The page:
5 William Hartnett


Last year's rank: 4

"Our technology is being used in some of the biggest and most demanding transaction systems."

Straight-through processing isn't just a back-office headache for securities firms. It's a priority for any industry struggling to streamline complex transaction flows. Bill Hartnett, a ten-year Microsoft Corp. veteran and head of its financial services group, believes that the Redmond, Washington­based technology giant is perfectly placed to be a problem-solver for all. Whether at a bank handling corporate payments, an insurer paying claims or a brokerage confirming trades, Microsoft systems are becoming ubiquitous all along the processing chain. "We've come a long way from what many people think Microsoft is," says Hartnett, 50, referring to the company's desktop-software heritage. "We are really in every part of the industry now -- deep down into the most complicated and demanding part of the data center." STP solutions logically follow. Take, for example, an electronic payments initiative based on Microsoft's BizTalk Accelerator, involving Bank of New York Co., Scandinavia's Nordea and Charles Schwab & Co. Microsoft's deepening penetration in finance is evident in a recent market-data system upgrade at the London Stock Exchange using Microsoft's .Net framework; in the adoption of .Net by such wealth managers as AXA Rosenberg Group and Lydian Trust Co.; and in advanced securities trading systems from the likes of Townsend Analytics and UNX, built on a Microsoft base.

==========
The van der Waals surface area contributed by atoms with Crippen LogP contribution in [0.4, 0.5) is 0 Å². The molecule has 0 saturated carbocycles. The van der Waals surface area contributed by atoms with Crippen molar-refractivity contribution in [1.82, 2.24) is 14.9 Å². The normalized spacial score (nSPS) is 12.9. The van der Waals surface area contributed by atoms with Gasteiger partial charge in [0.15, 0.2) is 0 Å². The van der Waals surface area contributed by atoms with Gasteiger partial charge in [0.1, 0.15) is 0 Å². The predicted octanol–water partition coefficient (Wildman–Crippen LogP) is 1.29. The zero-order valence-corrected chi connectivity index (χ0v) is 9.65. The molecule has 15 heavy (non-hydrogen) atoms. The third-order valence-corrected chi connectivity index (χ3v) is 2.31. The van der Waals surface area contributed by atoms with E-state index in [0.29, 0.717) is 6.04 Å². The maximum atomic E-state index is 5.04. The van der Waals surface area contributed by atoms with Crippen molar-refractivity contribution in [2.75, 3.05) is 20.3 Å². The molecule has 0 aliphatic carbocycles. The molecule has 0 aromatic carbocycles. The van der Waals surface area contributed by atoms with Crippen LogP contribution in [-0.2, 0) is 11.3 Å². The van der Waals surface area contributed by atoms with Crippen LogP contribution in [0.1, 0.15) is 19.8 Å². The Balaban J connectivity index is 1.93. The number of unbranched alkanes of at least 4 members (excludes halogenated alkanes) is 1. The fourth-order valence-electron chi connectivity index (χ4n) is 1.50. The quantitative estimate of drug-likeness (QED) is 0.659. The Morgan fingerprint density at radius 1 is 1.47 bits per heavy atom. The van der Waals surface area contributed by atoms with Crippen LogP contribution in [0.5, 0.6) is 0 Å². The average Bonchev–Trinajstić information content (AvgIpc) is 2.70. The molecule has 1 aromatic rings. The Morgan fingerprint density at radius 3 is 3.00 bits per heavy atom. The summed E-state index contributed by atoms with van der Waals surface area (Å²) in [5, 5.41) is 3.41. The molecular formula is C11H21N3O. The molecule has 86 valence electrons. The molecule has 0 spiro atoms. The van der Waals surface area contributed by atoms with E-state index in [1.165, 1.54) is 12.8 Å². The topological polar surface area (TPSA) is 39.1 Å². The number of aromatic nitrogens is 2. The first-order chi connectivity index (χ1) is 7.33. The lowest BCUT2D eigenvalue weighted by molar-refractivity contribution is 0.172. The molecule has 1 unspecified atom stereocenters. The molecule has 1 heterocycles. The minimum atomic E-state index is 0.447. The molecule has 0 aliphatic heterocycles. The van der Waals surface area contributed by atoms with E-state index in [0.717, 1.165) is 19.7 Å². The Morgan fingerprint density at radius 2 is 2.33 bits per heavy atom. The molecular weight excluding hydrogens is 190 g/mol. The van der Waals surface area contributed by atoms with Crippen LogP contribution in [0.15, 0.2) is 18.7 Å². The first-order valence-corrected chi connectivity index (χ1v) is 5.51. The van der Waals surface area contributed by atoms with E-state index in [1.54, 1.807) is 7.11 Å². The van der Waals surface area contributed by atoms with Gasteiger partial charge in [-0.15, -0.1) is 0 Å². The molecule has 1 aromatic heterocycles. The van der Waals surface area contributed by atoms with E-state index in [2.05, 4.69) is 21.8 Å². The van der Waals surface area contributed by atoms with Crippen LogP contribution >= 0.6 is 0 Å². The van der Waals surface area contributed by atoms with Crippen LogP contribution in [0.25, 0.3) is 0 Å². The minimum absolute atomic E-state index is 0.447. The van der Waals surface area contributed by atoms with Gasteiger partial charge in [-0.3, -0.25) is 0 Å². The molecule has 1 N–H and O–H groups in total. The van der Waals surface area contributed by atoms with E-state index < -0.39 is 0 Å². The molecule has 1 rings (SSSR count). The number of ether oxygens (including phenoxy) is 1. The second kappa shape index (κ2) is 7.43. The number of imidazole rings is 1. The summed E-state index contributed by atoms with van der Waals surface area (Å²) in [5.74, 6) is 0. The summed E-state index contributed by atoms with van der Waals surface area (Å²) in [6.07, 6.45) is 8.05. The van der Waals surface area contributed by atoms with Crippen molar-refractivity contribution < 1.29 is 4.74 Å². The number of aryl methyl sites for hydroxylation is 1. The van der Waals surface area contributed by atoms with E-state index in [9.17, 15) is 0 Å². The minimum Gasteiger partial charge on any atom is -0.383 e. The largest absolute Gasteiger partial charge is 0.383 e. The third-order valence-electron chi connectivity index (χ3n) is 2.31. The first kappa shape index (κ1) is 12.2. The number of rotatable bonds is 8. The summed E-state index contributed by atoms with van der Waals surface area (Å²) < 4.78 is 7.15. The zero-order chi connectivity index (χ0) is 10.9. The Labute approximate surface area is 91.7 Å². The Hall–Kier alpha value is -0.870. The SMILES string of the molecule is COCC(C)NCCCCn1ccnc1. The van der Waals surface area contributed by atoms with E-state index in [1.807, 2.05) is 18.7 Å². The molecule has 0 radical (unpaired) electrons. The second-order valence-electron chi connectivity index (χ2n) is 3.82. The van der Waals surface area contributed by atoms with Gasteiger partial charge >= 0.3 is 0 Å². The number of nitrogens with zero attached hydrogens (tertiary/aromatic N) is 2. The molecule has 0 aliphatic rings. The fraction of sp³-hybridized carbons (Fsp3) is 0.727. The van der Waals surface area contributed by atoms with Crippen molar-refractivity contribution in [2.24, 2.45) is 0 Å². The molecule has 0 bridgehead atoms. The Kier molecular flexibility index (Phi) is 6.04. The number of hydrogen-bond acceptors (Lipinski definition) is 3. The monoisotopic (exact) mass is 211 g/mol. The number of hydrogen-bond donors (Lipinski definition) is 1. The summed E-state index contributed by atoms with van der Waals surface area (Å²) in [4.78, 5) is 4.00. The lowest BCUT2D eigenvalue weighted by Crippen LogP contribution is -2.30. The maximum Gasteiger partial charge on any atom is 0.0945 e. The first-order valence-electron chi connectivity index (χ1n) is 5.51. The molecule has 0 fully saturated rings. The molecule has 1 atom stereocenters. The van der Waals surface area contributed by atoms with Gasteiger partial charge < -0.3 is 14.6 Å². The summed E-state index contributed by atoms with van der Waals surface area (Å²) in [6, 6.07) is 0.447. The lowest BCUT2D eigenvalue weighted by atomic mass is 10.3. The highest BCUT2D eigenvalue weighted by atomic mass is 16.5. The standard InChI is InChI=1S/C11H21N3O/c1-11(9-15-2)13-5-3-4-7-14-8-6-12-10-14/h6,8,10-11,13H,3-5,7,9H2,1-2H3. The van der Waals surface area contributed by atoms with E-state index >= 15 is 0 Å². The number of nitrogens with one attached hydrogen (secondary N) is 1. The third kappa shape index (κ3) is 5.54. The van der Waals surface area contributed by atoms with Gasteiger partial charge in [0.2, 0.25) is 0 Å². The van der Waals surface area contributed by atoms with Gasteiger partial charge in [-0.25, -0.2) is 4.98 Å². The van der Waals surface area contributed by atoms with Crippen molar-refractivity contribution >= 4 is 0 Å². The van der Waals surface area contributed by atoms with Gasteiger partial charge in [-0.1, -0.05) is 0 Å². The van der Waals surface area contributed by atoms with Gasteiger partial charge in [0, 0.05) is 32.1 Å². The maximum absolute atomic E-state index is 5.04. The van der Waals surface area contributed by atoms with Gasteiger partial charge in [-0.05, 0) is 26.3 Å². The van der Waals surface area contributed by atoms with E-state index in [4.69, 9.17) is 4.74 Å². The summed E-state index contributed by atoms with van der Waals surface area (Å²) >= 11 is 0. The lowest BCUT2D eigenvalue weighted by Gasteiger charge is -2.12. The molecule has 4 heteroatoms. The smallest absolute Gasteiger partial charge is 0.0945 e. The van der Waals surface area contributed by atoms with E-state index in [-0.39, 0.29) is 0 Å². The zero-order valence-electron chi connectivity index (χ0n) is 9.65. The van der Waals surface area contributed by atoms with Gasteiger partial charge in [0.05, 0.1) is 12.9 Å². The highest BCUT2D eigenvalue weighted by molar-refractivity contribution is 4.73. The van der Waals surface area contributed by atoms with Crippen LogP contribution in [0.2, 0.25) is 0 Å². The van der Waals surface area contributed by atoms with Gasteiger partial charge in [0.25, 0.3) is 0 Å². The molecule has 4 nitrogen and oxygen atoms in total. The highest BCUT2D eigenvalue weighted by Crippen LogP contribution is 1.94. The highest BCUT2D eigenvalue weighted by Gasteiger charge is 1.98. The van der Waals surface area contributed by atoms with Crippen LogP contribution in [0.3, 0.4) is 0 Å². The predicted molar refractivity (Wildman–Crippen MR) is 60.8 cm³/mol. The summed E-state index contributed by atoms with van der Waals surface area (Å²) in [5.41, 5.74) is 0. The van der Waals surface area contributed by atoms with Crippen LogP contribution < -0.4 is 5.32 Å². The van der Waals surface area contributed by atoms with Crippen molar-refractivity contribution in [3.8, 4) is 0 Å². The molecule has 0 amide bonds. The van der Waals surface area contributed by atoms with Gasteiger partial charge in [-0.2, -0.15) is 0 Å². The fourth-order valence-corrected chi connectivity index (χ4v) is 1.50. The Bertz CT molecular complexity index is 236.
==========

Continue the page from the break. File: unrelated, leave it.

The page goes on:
6 Peter Kight


Last year's rank: 6

"There are simply more e-bill distribution points attracting more consumers, who are paying more bills."

As the dominant processor of electronic bill payments, CheckFree Corp. depends on banks for the bulk of its revenue, which totaled $291 million in its fiscal first half ended December 31. That doesn't prevent CEO Peter Kight from complaining that "some banks just didn't get it." They were too slow to market the bill-paying services that, Kight has long argued, are critical to locking consumers into long-term banking relationships. Evidence is mounting that more and more banks are finally getting it. Twelve million consumers (up from 8 million a year ago) are initiating bill payments through 1,120 online sites (up from 784) serviced by CheckFree. And the Atlanta-based company that Kight founded in his grandmother's basement in 1981 turned a half-year profit of $2 million (reversing a loss of $35 million a year earlier) and boasts a $3 billion market capitalization, 81 percent higher than in March 2003. What's changed? Online banks are increasingly eliminating fees for bill payments -- a boon to them and CheckFree alike. "The true test of the value of what we do is when the financial institutions drop their fees," says Kight, 47. "Offering the service free is more profitable; it gets customers away from the paper, manual, voice and teller processes."